Is early goal-directed therapy (EGDT) effective in the management of severe sepsis/septic shock?

Updated: Oct 07, 2020
  • Author: Andre Kalil, MD, MPH; Chief Editor: Michael R Pinsky, MD, CM, Dr(HC), FCCP, FAPS, MCCM  more...
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Answer

There is significant controversy surrounding goal-directed therapy (EGDT) in the management of sepsis and septic shock. EGDT was previously evaluated in a small, single, randomized trial at a single institution. [68] Subsequently, three newer, large, multicenter randomized trials were performed in the United States (ProCESS [Protocolized Care for Early Septic Shock]), [57] Australia (ARISE [Australasian Resuscitation In Sepsis Evaluation]), [58] and the United Kingdom (ProMISe [Protocolised Management In Sepsis]). [59]

In the ProCESS trial, 1341 patients with septic shock in 31 academic hospital EDs received treatment based on one of three approaches: protocol-based EGDT; protocol-based standard therapy that did not require the placement of a central venous catheter, administration of inotropes, or blood transfusions; or standard care. [69, 70] No significant differences between groups were found for 90-day mortality, 1-year mortality, or the need for organ support.

Similar findings were reported from both the ARISE and the ProMISe trials. Important to note, measuring lactate, targeting ScvO2 values, and insertion of a central venous catheter were not associated with improved outcomes. What was important was the direct and aggressive individualized care each patient received, including early bacteriologic cultures of appropriate sites (eg, blood, urine, sputum), early and correct institution of broad-spectrum antibiotics, restoration of blood pressure, and reversal of evidence of end-organ perfusion. These findings are reasonable when considered within the context of acute care medicine resuscitation principles. Namely, stabilize the patient, reverse the cause of shock, and do no additional harm.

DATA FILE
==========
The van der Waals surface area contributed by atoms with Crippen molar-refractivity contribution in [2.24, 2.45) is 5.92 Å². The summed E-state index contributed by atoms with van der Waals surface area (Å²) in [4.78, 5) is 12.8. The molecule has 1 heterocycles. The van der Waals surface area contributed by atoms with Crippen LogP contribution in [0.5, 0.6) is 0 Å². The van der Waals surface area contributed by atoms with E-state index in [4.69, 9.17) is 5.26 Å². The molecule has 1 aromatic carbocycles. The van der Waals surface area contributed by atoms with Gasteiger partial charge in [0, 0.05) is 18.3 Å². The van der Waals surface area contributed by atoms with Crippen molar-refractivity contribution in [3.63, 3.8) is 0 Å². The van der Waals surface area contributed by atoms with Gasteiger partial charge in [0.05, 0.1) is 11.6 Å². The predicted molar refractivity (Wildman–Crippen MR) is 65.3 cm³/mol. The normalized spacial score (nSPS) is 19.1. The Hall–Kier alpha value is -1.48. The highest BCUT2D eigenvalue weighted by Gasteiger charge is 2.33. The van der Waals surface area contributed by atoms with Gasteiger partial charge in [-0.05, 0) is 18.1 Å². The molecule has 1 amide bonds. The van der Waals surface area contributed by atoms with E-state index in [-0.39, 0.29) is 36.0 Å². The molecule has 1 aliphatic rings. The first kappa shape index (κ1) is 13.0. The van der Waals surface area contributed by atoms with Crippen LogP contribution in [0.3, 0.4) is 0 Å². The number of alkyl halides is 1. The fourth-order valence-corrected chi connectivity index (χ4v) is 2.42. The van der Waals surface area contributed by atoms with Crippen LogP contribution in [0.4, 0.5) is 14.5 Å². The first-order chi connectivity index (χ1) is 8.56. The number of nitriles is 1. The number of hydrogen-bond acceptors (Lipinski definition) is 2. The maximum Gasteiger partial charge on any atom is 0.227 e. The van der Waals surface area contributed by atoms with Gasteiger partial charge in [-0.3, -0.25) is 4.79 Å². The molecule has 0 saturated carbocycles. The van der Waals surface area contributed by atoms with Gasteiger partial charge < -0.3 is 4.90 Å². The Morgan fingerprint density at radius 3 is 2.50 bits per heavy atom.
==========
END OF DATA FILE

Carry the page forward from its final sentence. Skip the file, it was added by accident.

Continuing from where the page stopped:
Results from a small 2017 study suggested that in patients with septic shock who did not respond to high doses of conventional vasopressors, angiotensin II may be an emerging treatment to increase blood pressure. [71, 72] The study had limitations and further research is needed. Results are awaiting US Food and Drug Administration (FDA) consideration for approval.


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